Editor's note: Author Jeremy Prater is a farmer with Heifer's USA Program in Arkansas. His article originally appeared in the FAO's Perspectives series last week.
The reasons my family farms are many and varied. The obvious are the days spent working in one of the most beautiful places in the world, the landscape of our farm surprising us with new growth and increased diversity every year; the feeling of connection to our land and our community as we work the booth at the Farmer’s Market. We have been doing this for three generations and are now raising the fourth.
But farming is not just strolling through the pastures picking daisies and listening to birdsong while the animals quietly graze. There are the freezing days, the scorching days, the days where everything breaks at once. These days can add up and try our spirits so strenuously that giving in and giving up would be a relief. The days where everything feels like a battle unfortunately tend to outnumber the days where the wind feels like the breath of god on your skin. This is not a complaint, however. It just means that we are necessarily driven by motivations other than the pleasures of farm life to continue the tradition of family farming.
One of these driving forces is that with our work, we can see firsthand that we are making the world a better place. It may just be a small part of the world, but as John Muir famously noted, "When we try to pick out anything by itself, we find it hitched to everything else in the Universe." We are motivated to be responsible family farmers because if we do the right thing on our patch of land and others do the right thing on their patches of land, all these positive actions will connect through this web, and the Universe will be uplifted.
Through our farming activities, we improve biodiversity, preserve wild areas, improve the condition of the grasslands, build the soil and keep our water clean. Because we have our feet and our eyes on our farm every day, we can make small adjustments to how we operate to ensure that our activities are sustainable and our impact positive.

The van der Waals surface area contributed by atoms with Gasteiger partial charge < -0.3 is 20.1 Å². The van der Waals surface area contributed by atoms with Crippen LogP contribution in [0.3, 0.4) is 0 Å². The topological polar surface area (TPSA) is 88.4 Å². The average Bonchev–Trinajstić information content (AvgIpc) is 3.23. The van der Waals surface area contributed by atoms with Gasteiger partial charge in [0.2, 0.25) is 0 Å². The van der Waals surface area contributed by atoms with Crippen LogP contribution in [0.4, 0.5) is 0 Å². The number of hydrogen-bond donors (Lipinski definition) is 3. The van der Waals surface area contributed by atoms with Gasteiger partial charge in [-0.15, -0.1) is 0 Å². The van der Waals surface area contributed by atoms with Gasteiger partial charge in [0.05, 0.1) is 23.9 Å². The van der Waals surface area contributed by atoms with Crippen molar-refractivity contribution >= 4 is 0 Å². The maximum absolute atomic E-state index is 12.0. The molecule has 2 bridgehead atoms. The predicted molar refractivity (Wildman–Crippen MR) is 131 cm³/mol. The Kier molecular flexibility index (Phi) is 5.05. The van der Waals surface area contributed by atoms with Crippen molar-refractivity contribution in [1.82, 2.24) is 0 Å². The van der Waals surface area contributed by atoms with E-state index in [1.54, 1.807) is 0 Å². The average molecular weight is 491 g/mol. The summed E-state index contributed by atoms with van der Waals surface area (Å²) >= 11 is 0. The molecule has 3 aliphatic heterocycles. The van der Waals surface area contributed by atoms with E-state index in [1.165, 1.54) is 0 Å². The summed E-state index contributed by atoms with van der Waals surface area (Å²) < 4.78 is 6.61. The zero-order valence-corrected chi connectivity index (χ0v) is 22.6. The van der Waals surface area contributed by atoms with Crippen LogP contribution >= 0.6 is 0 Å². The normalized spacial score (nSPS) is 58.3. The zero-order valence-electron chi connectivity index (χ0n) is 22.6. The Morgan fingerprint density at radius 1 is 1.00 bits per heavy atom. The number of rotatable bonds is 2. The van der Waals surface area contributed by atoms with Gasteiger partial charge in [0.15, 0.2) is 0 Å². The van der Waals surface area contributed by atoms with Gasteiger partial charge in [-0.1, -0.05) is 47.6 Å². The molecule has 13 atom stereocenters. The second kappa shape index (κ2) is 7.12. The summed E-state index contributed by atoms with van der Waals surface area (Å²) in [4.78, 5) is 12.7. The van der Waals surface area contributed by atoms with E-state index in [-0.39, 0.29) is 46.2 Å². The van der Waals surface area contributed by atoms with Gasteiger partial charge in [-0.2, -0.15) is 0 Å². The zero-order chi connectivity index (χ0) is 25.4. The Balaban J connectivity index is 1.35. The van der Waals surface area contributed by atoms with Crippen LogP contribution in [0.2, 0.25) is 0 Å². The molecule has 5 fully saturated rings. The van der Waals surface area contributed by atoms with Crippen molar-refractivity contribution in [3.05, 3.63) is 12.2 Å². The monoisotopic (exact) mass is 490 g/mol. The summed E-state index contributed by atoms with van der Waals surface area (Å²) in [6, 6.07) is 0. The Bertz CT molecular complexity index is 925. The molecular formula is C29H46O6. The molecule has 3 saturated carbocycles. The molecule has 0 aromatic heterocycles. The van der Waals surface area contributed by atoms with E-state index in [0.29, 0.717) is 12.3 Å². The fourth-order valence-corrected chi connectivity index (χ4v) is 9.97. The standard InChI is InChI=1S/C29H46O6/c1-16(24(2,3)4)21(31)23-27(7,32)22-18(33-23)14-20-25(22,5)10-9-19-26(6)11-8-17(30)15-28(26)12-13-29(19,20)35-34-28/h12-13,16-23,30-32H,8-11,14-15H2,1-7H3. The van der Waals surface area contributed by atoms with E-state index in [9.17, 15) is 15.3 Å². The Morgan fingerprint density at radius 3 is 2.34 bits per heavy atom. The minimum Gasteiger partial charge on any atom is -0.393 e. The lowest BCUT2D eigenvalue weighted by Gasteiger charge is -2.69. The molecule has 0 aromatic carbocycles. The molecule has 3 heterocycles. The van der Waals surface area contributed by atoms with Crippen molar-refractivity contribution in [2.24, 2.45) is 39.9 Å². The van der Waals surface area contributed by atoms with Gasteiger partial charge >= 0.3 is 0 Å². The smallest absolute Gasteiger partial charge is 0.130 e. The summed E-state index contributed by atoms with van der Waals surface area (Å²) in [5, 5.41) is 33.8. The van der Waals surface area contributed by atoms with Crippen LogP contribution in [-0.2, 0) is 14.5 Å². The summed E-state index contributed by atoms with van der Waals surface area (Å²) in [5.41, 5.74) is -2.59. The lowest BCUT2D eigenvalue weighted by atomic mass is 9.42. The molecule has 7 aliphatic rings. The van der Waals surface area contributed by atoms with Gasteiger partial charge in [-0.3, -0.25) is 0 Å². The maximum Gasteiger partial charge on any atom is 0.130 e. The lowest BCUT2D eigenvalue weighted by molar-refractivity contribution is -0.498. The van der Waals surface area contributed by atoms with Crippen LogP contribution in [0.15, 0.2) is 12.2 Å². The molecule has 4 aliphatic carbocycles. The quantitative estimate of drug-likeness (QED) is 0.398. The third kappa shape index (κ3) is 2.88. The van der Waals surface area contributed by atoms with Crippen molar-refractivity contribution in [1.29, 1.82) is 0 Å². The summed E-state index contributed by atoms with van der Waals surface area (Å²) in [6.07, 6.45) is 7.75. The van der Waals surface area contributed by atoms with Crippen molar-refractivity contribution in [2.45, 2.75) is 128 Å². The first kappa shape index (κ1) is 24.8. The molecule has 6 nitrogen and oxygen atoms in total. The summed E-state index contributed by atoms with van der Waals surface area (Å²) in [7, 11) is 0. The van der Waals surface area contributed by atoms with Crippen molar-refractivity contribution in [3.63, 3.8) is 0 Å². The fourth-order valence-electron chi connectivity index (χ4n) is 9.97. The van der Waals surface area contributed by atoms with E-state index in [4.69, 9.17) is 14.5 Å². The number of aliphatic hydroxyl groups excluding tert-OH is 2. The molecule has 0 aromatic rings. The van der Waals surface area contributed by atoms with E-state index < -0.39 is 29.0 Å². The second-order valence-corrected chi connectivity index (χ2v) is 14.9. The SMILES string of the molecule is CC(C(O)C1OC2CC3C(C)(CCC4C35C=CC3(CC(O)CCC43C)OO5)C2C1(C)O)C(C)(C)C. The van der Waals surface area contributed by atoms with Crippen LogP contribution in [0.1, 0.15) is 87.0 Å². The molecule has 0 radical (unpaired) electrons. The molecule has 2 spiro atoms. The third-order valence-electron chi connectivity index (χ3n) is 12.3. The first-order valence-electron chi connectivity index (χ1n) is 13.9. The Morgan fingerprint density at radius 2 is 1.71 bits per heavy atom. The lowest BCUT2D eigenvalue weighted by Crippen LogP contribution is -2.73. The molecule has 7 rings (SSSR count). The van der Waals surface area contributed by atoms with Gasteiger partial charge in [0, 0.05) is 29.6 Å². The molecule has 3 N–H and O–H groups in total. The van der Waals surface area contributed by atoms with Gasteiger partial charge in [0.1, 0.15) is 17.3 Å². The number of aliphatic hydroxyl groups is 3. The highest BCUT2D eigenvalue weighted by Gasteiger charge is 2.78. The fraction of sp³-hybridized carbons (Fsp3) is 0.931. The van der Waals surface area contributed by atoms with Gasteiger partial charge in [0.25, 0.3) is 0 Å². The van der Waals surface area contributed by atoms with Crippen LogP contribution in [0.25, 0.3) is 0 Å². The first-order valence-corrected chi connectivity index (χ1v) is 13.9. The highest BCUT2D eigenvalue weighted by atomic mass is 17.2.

In fact, many small, independent farms like ours represent both biodiversity and social diversity. The health on our farm, and all sustainable farms, is judged by the increasing amount of species—wild or farmed—the more diversity, the healthier and more resilient the farm. Biologists like E.O. Wilson describe the environment as such an immensely complicated system as to keep biologists fully employed for centuries to come; that in general, an undisturbed environment is functioning at its peak efficiency.
As farmers clear land, plant and introduce animals, we are decreasing that land’s ability to turn sunlight into substance at its most efficient level. As a sustainable farmer, I seek to come as close as possible to that first, native level of efficiency, which means doing as little as possible to modify that environment, and in so doing create a stronger more profitable farm.
We are connected deeply to our community as an economic engine, a place of employment, a source of food. Socially, small farms mirror nature by adding one more layer of diversity to our communities, making the community more resilient and adaptable.
There are other reasons we continue to farm. We farm in order to feed our community healthy, humanely raised meat. We farm to sequester what carbon we can in the soil. We farm to minimize the impact of our existence as humans on this beautiful Earth. We farm to teach our children the value and fulfillment of hard work. We farm to teach our community the value of food raised right.
So on the days when all the waterlines are frozen, or the chickens need to be misted every hour so they don’t die from the heat, the calf is stillborn, or the electric fence is down and the goats get out and eat the apple saplings, we can take a deep breath and sift through our many and varied reasons for farming to find the one that gives comfort that day.
Whether it’s watching our customers’ children grow bigger every year at the farmers’ market, or watching our own child hold and pet a baby chick with care and awe, or seeing painted buntings for the first time in years, or just sitting down to a dinner that we ourselves created, there are so many reasons that family farming is a beautiful thing, both for the farmers and for the Universe.